Despite clinching at least a share of the regular season title, the job wasn’t finished as Ferris faced the Northern Michigan Wildcats just two days later.

Saturday was also senior night. Dorian Aluyi, Lee Higgins, Logan Ryan, and Walt Kelser were honored during halftime.

Not wanting to repeat the theatrics of the previous game, Bronkema and his team wanted to push the game early. Establishing the full court press on the Wildcats almost instantaneously, Ferris forced 10 turnovers in the first half. But when the Wildcat offense got set up on their half, it proved to be difficult for the Bulldogs.

“We didn’t play any defense. You know, they shot thirty three-pointers,” Bronkema said. “We weren’t in tune with what we wanted to do. Mistakes caused us to feel the wrong way.”

Logan Ryan makes a post move
Logan Ryan makes a post move during Ferris’ victory over Michigan Tech. Photo by Marina Searl | Torch Photographer

Kelser led the Bulldogs in scoring with 19, falling short of his 32 point performance just a couple days before. However, play was picked up by the senior big man Logan Ryan who added 16 to the Bulldog’s total. The duo was followed by freshman Ethan Erickson, who started an onslaught of three pointers in the second half.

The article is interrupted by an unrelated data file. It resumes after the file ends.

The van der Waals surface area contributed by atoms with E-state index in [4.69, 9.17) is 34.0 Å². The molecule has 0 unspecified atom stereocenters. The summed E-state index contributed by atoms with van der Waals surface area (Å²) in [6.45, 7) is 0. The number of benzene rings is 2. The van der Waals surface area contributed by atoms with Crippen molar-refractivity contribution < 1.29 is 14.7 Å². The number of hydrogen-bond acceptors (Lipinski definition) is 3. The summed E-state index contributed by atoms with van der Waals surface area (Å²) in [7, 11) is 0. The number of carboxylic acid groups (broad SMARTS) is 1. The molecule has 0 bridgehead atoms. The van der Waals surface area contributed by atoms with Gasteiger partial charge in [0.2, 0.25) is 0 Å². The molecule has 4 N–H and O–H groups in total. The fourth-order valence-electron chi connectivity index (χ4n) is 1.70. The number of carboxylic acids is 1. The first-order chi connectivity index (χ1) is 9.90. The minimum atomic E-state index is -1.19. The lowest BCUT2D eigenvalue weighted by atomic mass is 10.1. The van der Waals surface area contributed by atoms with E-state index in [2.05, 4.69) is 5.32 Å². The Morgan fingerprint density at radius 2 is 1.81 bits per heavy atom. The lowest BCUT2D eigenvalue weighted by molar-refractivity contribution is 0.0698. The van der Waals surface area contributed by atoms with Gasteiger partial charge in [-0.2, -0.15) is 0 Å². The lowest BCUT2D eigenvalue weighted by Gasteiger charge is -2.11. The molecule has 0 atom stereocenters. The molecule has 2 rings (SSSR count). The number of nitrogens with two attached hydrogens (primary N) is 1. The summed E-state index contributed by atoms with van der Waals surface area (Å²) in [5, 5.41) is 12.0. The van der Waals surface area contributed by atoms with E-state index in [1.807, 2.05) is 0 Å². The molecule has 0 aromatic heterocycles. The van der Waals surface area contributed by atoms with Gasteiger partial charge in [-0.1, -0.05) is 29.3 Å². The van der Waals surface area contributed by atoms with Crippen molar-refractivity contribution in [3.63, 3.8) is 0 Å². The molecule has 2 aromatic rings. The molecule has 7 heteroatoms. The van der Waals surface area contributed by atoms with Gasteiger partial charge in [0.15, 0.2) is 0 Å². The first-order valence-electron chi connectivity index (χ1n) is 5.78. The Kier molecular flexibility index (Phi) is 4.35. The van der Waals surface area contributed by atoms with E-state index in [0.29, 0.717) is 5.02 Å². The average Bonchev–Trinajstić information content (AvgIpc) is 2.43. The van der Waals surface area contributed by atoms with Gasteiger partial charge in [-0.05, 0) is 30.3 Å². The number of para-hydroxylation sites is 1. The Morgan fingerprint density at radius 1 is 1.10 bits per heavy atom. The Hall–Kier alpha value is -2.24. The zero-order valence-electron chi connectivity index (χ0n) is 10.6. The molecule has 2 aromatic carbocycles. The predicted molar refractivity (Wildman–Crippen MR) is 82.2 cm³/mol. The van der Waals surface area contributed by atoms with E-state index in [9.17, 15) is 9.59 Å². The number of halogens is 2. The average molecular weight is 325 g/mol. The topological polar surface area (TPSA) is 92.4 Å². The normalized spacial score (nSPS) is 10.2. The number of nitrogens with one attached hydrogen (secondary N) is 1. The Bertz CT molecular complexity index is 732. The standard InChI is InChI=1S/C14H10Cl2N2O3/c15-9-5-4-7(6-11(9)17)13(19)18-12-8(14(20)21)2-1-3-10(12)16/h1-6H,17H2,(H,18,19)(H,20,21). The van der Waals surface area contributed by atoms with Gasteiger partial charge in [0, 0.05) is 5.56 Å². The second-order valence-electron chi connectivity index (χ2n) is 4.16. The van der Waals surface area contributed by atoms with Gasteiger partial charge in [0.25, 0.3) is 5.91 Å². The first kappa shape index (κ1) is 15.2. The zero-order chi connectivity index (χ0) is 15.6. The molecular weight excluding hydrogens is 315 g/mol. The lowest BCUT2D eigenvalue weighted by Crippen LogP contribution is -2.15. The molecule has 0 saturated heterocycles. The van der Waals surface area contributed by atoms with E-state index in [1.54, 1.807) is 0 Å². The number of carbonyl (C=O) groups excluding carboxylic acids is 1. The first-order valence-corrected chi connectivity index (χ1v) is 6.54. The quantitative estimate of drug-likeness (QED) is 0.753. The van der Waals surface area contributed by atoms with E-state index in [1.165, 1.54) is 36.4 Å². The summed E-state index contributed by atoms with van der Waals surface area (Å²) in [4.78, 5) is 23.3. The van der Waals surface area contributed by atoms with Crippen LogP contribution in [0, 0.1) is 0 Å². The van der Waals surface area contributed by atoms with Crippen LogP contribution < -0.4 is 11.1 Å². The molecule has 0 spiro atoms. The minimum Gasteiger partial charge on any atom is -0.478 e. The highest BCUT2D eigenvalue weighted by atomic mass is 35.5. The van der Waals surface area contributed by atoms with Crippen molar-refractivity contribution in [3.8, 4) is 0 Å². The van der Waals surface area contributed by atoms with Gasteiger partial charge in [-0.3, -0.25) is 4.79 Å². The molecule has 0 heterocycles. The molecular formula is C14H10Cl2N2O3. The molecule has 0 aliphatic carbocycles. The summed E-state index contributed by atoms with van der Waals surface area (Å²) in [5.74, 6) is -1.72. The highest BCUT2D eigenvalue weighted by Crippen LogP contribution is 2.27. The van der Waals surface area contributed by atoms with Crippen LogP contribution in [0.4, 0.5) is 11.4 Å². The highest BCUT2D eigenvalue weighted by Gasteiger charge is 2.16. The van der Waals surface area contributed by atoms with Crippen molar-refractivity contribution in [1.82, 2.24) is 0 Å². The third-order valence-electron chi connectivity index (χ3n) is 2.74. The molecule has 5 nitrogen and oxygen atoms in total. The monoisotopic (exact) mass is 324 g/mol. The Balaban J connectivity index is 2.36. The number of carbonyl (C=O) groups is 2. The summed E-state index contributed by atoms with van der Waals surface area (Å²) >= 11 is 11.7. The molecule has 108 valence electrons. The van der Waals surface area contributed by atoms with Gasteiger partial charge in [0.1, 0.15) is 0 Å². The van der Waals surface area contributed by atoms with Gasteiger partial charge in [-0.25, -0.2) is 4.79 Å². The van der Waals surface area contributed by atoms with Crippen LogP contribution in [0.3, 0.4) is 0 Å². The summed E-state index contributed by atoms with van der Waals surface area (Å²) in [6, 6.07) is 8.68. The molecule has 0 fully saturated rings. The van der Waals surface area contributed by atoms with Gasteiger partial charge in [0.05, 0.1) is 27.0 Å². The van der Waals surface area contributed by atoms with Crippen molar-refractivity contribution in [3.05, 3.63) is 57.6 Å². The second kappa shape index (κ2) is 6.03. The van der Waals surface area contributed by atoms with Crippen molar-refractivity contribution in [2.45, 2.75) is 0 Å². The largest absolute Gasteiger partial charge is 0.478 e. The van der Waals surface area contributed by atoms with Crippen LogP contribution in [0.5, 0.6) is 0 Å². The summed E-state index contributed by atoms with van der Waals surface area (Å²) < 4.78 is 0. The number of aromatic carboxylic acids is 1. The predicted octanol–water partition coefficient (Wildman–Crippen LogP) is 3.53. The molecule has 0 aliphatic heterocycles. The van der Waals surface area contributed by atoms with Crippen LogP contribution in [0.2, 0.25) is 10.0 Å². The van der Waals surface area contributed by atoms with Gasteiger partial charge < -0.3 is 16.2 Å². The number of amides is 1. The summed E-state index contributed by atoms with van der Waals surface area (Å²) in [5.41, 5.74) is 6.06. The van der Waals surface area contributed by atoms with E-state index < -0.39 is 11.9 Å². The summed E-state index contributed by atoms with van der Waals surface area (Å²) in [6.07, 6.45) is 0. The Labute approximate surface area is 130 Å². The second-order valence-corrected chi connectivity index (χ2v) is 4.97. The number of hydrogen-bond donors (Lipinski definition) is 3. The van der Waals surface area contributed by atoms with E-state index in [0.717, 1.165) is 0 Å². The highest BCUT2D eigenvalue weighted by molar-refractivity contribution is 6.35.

Off the bench, sophomore Vejas Grazulis picked up a big slam dunk on a fast break to put the Bulldogs up by 10. Then freshman Mykel Bingham added a big dunk near the end of the first half as well.

Despite a strong shooting effort in the first half to go up by 15 heading to the lockers, the lead was short lived when play resumed. Max Bjorklund of Northern Michigan led the second half comeback, scoring 40 points in the final 20 minutes alone. The Wildcats won 93-87.

“We know what we have to do now,” Aluyi said. “Shoutout to Max, he had a great individual performance today with 46. We couldn’t stop him. I think we still could’ve picked up the win, but that’s the details that we learn is how to win when somebody is going off like that.”

The loss left a sour taste in the Bulldogs’ mouths. However, the motivation to claim both the regular season and tournament championship became that much greater.